I was seriously disturbed to read this April 25th op-ed piece in the New York Times by Linda Hirshman entitled, “Off to Work She Should Go.” Ms. Hirshman is the author of “Get To Work: A Manifesto for Women of the World,” in which she asserts that “choice feminism” has put the freedom to choose whether or not to work above making strides in equality for women. She contends that when educated, wealthy (and most likely, white) women choose to stay home to raise their children, they are effectively creating their own glass ceiling, and greatly decreasing the power of women to effect societal changes.
Of course I think it’s important that women make up a percentage of powerful employers and the workforce in general. If there aren’t enough women at your place of work, there will most likely be less leverage when it comes to getting flexible work hours, salaries might be lower and sexual harassment higher. However, why is that Ms. Hirshman only seems to be concerned with wealthy white women returning to work? I hate to break it to her, but many librarians are highly educated and intelligent women. Guess what? Their earning potential is ridiculously low and their chances for advancement ain’t that great either. And what of the women who contribute to society in other ways who are forced to go back to work immediately after having a child, because they can’t afford not to? Perhaps these wealthy women can return to work for them and subsidize their incomes? But then, who would take out these power chicks’ trash and serve them lunch during their business meetings?
I understand it’s difficult to understand why the women who would have the easiest time returning to work after childbirth decide against it. But really, what women WANTS to hand over her infant to a stranger to care for 9 hours of the day? And don’t even get me started on breastfeeding. Even if you’re lucky enough to have the autonomy at work required to close your door and pump several times during the day, who wouldn’t love to have that time to bond with their child, instead of having someone else shove a bottle in her mouth?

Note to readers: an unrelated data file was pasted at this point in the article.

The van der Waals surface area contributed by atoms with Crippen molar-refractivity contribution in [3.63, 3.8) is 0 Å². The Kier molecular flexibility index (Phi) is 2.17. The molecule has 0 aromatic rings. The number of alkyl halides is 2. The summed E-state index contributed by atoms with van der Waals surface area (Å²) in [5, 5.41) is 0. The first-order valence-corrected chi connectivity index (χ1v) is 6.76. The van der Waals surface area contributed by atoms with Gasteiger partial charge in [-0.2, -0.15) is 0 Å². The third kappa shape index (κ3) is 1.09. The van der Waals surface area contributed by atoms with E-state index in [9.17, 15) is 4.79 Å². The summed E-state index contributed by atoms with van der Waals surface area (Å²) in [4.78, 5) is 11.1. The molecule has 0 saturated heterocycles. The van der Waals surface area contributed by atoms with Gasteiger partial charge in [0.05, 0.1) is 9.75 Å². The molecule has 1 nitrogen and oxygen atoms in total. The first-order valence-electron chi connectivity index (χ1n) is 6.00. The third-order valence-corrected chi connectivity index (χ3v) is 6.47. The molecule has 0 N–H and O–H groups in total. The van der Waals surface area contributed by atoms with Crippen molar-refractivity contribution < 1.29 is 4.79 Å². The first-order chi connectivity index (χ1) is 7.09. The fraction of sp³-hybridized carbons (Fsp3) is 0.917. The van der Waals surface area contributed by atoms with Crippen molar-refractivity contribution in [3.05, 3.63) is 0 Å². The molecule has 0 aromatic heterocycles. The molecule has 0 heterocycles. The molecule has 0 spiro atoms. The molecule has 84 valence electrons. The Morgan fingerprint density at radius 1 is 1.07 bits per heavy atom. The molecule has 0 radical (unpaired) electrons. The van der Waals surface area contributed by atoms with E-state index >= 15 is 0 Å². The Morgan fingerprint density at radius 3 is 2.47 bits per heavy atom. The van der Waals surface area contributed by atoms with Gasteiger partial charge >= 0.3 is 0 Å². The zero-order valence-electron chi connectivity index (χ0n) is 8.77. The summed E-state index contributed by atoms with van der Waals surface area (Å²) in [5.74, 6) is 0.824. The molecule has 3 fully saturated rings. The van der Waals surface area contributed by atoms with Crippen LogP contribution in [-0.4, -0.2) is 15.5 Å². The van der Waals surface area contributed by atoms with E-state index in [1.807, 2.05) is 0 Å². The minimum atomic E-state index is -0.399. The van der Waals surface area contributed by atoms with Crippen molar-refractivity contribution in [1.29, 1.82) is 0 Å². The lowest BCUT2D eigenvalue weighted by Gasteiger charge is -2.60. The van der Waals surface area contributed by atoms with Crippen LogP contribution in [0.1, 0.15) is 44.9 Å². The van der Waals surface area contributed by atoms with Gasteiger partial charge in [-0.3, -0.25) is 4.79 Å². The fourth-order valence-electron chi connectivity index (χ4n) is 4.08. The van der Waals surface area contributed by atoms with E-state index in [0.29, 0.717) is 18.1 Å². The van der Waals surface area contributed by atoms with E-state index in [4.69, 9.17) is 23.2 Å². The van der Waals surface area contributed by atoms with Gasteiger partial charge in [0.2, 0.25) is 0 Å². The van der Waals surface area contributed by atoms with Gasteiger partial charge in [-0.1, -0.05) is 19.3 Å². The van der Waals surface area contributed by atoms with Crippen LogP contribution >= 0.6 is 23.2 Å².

The reality is, today’s woman has stopped buying into the myth of “having it all.” Corporate America, as well as libraries, is notoriously inflexible. It’s entirely too difficult to balance your work life and home life. Besides, studies have proven that the longer a woman waits to have a child, the higher her earning potential. Companies don’t value working mothers!
Instead of a call to mothers to change their views, how about demanding that employers stand up and lead the change? Working mothers need flexible hours, affordable, on-site daycare, the option to telecommute, etc. And these “luxuries” shouldn’t be just for the most wealthy and educated women in society. Until we as a society and a country start valuing our working mothers more, they will stay at home in droves.